GLENN: I have one more minute to answer this question: We're -- we're sitting here and looking at the House and the Senate. They're trying to get health care through. Et cetera, et cetera. They're trying to get a bunch of judges through.

What do our listeners need to do to not -- to have a chance of not losing the House in 2018?

We -- the way we react as the G.O.P., if we bury this, there's a lot of independents that will say, "I want checks and balances on this guy."

DAVID: Right.

GLENN: More so than they already did. What -- how should we be reacting now? What should we be saying?

DAVID: I would say three words: Do your jobs. And your jobs include getting through good legislation. Because there's nothing that says administration chaos can't mean that Mitch McConnell and Paul Ryan can't put good legislation on the president's desk that could help Americans. And, number two, do your job in holding this president accountable. Because if you're seen entirely as carrying his water -- and any positive agenda is stalled while you're carrying his water, to say that that puts the House -- makes the House vulnerable and the House majority vulnerable is an understatement. And I think "do your jobs" is the message.

GLENN: Yeah, I agree.

Great. Thank you very much. David French from the National Review. Good talking to you, David. Stay safe.

From the moment the 33-year-old Thomas Jefferson arrived at the Continental Congress in Philadelphia in 1776, he was on the radical side. That caused John Adams to like him immediately. Then the Congress stuck Jefferson and Adams together on the five-man committee to write a formal statement justifying a break with Great Britain, and their mutual admiration society began.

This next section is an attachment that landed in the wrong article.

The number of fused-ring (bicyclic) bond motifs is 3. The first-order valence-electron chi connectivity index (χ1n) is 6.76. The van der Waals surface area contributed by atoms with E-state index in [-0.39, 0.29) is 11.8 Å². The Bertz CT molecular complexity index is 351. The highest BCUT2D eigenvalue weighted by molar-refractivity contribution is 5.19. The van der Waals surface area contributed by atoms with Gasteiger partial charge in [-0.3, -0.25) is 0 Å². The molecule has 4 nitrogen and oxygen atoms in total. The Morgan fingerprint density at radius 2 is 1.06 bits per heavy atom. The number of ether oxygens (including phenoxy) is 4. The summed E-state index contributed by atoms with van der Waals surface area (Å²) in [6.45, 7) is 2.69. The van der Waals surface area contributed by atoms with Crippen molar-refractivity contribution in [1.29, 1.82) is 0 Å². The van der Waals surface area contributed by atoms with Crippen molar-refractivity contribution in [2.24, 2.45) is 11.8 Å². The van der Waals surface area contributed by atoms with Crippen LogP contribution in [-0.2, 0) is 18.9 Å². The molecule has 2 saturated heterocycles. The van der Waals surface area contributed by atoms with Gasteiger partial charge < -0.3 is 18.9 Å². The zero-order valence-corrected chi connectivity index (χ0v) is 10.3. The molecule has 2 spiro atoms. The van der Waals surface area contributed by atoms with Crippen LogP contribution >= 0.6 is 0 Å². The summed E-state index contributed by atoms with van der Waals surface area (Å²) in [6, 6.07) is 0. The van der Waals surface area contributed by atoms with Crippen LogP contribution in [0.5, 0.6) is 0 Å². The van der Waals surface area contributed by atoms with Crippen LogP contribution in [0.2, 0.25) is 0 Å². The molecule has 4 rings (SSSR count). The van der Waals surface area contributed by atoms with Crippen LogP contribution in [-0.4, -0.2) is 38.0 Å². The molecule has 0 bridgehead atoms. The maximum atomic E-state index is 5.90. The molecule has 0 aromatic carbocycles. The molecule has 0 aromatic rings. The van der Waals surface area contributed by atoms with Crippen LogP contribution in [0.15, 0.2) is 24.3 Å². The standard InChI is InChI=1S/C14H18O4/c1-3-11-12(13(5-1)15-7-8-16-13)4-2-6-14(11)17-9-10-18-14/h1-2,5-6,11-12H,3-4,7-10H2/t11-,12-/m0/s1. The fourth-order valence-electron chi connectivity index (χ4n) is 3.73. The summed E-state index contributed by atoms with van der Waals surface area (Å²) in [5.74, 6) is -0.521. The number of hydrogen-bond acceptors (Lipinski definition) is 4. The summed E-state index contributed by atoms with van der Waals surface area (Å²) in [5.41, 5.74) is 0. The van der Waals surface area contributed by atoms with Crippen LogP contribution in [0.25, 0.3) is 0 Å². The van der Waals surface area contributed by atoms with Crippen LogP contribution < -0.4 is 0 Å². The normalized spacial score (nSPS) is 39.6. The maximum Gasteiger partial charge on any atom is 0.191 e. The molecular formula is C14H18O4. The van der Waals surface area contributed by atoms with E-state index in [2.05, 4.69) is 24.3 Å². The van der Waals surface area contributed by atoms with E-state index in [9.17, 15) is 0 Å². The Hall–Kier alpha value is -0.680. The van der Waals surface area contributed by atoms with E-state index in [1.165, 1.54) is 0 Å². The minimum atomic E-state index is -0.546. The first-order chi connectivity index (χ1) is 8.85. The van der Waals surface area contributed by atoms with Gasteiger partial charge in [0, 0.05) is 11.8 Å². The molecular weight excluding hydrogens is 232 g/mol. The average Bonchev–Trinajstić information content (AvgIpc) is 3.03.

Jefferson thought Adams should write the Declaration. But Adams protested, saying, “It can't come from me because I'm obnoxious and disliked." Adams reasoned that Jefferson was not obnoxious or disliked, therefore he should write it. Plus, he flattered Jefferson, by telling him he was a great writer. It was a master class in passing the buck.

So, over the next 17 days, Jefferson holed up in his room, applying his lawyer skills to the ideas of the Enlightenment. He borrowed freely from existing documents like the Virginia Declaration of Rights. He later wrote that “he was not striving for originality of principle or sentiment." Instead, he hoped his words served as “an expression of the American mind."

It's safe to say he achieved his goal.